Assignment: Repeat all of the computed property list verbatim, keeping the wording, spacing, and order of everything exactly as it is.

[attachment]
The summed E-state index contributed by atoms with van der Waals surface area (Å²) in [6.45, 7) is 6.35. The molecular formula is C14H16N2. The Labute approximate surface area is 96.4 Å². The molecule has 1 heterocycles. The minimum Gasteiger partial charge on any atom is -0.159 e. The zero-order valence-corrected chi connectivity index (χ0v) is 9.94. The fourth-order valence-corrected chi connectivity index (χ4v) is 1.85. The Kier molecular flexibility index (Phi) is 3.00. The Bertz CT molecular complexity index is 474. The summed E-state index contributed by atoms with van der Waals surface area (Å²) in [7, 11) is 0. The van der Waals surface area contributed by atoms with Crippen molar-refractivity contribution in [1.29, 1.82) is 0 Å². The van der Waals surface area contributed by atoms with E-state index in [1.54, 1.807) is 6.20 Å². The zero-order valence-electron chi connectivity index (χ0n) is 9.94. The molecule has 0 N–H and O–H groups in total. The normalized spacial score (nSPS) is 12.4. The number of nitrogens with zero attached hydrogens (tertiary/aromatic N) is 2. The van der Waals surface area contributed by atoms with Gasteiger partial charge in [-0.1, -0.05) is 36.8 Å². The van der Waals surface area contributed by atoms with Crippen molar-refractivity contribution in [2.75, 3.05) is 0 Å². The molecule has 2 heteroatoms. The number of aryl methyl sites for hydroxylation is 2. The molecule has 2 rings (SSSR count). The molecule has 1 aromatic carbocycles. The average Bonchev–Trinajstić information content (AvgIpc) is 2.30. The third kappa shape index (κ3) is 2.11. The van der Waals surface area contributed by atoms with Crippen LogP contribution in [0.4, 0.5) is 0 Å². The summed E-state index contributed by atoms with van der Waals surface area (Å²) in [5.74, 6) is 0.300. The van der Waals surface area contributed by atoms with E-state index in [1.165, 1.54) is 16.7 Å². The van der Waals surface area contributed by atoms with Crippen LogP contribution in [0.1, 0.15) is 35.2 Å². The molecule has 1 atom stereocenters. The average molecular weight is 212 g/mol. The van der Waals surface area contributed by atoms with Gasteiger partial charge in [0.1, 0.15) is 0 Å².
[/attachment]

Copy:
The summed E-state index contributed by atoms with van der Waals surface area (Å²) in [6.45, 7) is 6.35. The molecular formula is C14H16N2. The Labute approximate surface area is 96.4 Å². The molecule has 1 heterocycles. The minimum Gasteiger partial charge on any atom is -0.159 e. The zero-order valence-corrected chi connectivity index (χ0v) is 9.94. The fourth-order valence-corrected chi connectivity index (χ4v) is 1.85. The Kier molecular flexibility index (Phi) is 3.00. The Bertz CT molecular complexity index is 474. The summed E-state index contributed by atoms with van der Waals surface area (Å²) in [7, 11) is 0. The van der Waals surface area contributed by atoms with Crippen molar-refractivity contribution in [1.29, 1.82) is 0 Å². The van der Waals surface area contributed by atoms with E-state index in [1.54, 1.807) is 6.20 Å². The zero-order valence-electron chi connectivity index (χ0n) is 9.94. The molecule has 0 N–H and O–H groups in total. The normalized spacial score (nSPS) is 12.4. The number of nitrogens with zero attached hydrogens (tertiary/aromatic N) is 2. The van der Waals surface area contributed by atoms with Gasteiger partial charge in [-0.1, -0.05) is 36.8 Å². The van der Waals surface area contributed by atoms with Crippen molar-refractivity contribution in [2.75, 3.05) is 0 Å². The molecule has 2 heteroatoms. The number of aryl methyl sites for hydroxylation is 2. The molecule has 2 rings (SSSR count). The molecule has 1 aromatic carbocycles. The average Bonchev–Trinajstić information content (AvgIpc) is 2.30. The third kappa shape index (κ3) is 2.11. The van der Waals surface area contributed by atoms with Crippen LogP contribution in [0.4, 0.5) is 0 Å². The summed E-state index contributed by atoms with van der Waals surface area (Å²) in [5.74, 6) is 0.300. The van der Waals surface area contributed by atoms with E-state index in [1.165, 1.54) is 16.7 Å². The van der Waals surface area contributed by atoms with Crippen LogP contribution in [0.1, 0.15) is 35.2 Å². The molecule has 1 atom stereocenters. The average molecular weight is 212 g/mol. The van der Waals surface area contributed by atoms with Gasteiger partial charge in [0.1, 0.15) is 0 Å².